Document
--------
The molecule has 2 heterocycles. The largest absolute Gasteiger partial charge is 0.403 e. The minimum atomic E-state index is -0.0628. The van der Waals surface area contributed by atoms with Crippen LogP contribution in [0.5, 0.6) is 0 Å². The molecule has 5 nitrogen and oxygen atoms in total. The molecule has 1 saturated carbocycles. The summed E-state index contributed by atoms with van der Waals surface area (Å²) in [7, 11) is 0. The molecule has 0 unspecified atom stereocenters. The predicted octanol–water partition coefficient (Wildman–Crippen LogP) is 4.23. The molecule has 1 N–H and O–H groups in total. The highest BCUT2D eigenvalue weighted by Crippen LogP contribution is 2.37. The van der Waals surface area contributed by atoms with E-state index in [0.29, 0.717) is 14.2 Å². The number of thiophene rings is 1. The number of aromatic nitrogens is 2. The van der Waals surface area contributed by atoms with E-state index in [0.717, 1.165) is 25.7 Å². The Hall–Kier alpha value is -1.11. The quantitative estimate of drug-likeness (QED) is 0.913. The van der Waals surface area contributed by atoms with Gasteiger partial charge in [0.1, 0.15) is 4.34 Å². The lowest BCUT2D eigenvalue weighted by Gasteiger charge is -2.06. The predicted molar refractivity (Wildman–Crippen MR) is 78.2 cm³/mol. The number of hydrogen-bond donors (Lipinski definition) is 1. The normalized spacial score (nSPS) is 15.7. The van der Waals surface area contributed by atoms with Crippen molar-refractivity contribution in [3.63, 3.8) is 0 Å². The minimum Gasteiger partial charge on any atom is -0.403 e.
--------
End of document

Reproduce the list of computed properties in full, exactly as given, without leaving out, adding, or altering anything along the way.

The molecule has 2 heterocycles. The largest absolute Gasteiger partial charge is 0.403 e. The minimum atomic E-state index is -0.0628. The van der Waals surface area contributed by atoms with Crippen LogP contribution in [0.5, 0.6) is 0 Å². The molecule has 5 nitrogen and oxygen atoms in total. The molecule has 1 saturated carbocycles. The summed E-state index contributed by atoms with van der Waals surface area (Å²) in [7, 11) is 0. The molecule has 0 unspecified atom stereocenters. The predicted octanol–water partition coefficient (Wildman–Crippen LogP) is 4.23. The molecule has 1 N–H and O–H groups in total. The highest BCUT2D eigenvalue weighted by Crippen LogP contribution is 2.37. The van der Waals surface area contributed by atoms with E-state index in [0.29, 0.717) is 14.2 Å². The number of thiophene rings is 1. The number of aromatic nitrogens is 2. The van der Waals surface area contributed by atoms with E-state index in [0.717, 1.165) is 25.7 Å². The Hall–Kier alpha value is -1.11. The quantitative estimate of drug-likeness (QED) is 0.913. The van der Waals surface area contributed by atoms with Gasteiger partial charge in [0.1, 0.15) is 4.34 Å². The lowest BCUT2D eigenvalue weighted by Gasteiger charge is -2.06. The predicted molar refractivity (Wildman–Crippen MR) is 78.2 cm³/mol. The number of hydrogen-bond donors (Lipinski definition) is 1. The normalized spacial score (nSPS) is 15.7. The van der Waals surface area contributed by atoms with Crippen molar-refractivity contribution in [3.63, 3.8) is 0 Å². The minimum Gasteiger partial charge on any atom is -0.403 e.